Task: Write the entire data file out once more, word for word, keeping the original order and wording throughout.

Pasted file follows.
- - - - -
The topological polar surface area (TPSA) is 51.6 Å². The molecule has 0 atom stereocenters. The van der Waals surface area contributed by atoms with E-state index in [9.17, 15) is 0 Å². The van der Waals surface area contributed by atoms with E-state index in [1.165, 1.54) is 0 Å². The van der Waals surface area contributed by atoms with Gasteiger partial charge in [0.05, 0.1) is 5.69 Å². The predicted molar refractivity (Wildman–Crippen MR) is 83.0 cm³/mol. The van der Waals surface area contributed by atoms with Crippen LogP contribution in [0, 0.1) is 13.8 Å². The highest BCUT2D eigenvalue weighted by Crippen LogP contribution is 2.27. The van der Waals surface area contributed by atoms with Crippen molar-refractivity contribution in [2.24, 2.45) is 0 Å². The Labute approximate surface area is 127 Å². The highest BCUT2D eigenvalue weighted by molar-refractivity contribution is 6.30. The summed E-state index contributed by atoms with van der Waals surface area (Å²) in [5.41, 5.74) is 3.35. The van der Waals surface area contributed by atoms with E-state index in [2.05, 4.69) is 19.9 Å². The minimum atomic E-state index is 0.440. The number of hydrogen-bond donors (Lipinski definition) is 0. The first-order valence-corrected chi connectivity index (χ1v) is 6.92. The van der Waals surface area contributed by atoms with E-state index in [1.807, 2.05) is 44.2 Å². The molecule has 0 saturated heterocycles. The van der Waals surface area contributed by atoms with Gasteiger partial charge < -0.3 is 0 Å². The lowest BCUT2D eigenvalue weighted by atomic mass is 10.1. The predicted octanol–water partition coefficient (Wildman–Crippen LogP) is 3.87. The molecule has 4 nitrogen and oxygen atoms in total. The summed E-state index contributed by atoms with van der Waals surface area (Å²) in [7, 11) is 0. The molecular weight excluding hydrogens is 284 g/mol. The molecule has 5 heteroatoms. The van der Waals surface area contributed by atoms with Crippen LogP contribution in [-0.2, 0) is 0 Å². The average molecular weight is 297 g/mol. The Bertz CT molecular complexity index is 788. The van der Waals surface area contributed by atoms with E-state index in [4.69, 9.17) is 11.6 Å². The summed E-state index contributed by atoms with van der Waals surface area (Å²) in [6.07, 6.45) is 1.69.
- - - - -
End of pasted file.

The topological polar surface area (TPSA) is 51.6 Å². The molecule has 0 atom stereocenters. The van der Waals surface area contributed by atoms with E-state index in [9.17, 15) is 0 Å². The van der Waals surface area contributed by atoms with E-state index in [1.165, 1.54) is 0 Å². The van der Waals surface area contributed by atoms with Gasteiger partial charge in [0.05, 0.1) is 5.69 Å². The predicted molar refractivity (Wildman–Crippen MR) is 83.0 cm³/mol. The van der Waals surface area contributed by atoms with Crippen LogP contribution in [0, 0.1) is 13.8 Å². The highest BCUT2D eigenvalue weighted by Crippen LogP contribution is 2.27. The van der Waals surface area contributed by atoms with Crippen molar-refractivity contribution in [2.24, 2.45) is 0 Å². The Labute approximate surface area is 127 Å². The highest BCUT2D eigenvalue weighted by molar-refractivity contribution is 6.30. The summed E-state index contributed by atoms with van der Waals surface area (Å²) in [5.41, 5.74) is 3.35. The van der Waals surface area contributed by atoms with E-state index in [2.05, 4.69) is 19.9 Å². The minimum atomic E-state index is 0.440. The number of hydrogen-bond donors (Lipinski definition) is 0. The first-order valence-corrected chi connectivity index (χ1v) is 6.92. The van der Waals surface area contributed by atoms with E-state index in [1.807, 2.05) is 44.2 Å². The molecule has 0 saturated heterocycles. The van der Waals surface area contributed by atoms with Gasteiger partial charge < -0.3 is 0 Å². The lowest BCUT2D eigenvalue weighted by atomic mass is 10.1. The predicted octanol–water partition coefficient (Wildman–Crippen LogP) is 3.87. The molecule has 4 nitrogen and oxygen atoms in total. The summed E-state index contributed by atoms with van der Waals surface area (Å²) in [7, 11) is 0. The molecular weight excluding hydrogens is 284 g/mol. The molecule has 5 heteroatoms. The van der Waals surface area contributed by atoms with Crippen LogP contribution in [-0.2, 0) is 0 Å². The average molecular weight is 297 g/mol. The Bertz CT molecular complexity index is 788. The van der Waals surface area contributed by atoms with E-state index in [4.69, 9.17) is 11.6 Å². The summed E-state index contributed by atoms with van der Waals surface area (Å²) in [6.07, 6.45) is 1.69.